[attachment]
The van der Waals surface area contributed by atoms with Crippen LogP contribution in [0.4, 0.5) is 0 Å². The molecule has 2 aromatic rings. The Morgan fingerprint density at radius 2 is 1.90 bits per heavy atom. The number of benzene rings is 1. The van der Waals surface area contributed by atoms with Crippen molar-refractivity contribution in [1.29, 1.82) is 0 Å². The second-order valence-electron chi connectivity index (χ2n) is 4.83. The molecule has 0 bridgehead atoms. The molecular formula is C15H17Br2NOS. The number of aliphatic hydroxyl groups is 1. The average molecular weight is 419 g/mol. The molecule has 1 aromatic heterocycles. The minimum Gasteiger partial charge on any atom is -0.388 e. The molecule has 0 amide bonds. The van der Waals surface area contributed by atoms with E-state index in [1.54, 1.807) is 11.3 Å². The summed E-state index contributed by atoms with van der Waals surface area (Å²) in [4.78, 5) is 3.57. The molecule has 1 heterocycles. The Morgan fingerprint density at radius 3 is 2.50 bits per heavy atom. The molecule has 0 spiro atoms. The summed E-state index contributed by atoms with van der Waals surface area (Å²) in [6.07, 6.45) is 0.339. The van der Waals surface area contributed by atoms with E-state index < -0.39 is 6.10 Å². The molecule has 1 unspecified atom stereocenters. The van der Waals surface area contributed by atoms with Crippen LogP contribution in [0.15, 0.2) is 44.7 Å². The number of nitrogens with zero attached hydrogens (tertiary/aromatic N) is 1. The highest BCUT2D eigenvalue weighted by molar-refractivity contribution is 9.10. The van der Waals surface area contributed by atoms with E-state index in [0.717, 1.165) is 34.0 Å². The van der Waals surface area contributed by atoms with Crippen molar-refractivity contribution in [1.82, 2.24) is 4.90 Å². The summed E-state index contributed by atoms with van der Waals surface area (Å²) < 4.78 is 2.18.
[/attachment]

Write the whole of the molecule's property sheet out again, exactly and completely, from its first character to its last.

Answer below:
The van der Waals surface area contributed by atoms with Crippen LogP contribution in [0.4, 0.5) is 0 Å². The molecule has 2 aromatic rings. The Morgan fingerprint density at radius 2 is 1.90 bits per heavy atom. The number of benzene rings is 1. The van der Waals surface area contributed by atoms with Crippen molar-refractivity contribution in [1.29, 1.82) is 0 Å². The second-order valence-electron chi connectivity index (χ2n) is 4.83. The molecule has 0 bridgehead atoms. The molecular formula is C15H17Br2NOS. The number of aliphatic hydroxyl groups is 1. The average molecular weight is 419 g/mol. The molecule has 1 aromatic heterocycles. The minimum Gasteiger partial charge on any atom is -0.388 e. The molecule has 0 amide bonds. The van der Waals surface area contributed by atoms with E-state index in [1.54, 1.807) is 11.3 Å². The summed E-state index contributed by atoms with van der Waals surface area (Å²) in [4.78, 5) is 3.57. The molecule has 1 heterocycles. The Morgan fingerprint density at radius 3 is 2.50 bits per heavy atom. The molecule has 0 spiro atoms. The summed E-state index contributed by atoms with van der Waals surface area (Å²) in [6.07, 6.45) is 0.339. The van der Waals surface area contributed by atoms with E-state index < -0.39 is 6.10 Å². The molecule has 1 unspecified atom stereocenters. The van der Waals surface area contributed by atoms with Crippen LogP contribution in [0.15, 0.2) is 44.7 Å². The number of nitrogens with zero attached hydrogens (tertiary/aromatic N) is 1. The highest BCUT2D eigenvalue weighted by molar-refractivity contribution is 9.10. The van der Waals surface area contributed by atoms with E-state index in [0.717, 1.165) is 34.0 Å². The van der Waals surface area contributed by atoms with Crippen molar-refractivity contribution in [1.82, 2.24) is 4.90 Å². The summed E-state index contributed by atoms with van der Waals surface area (Å²) < 4.78 is 2.18.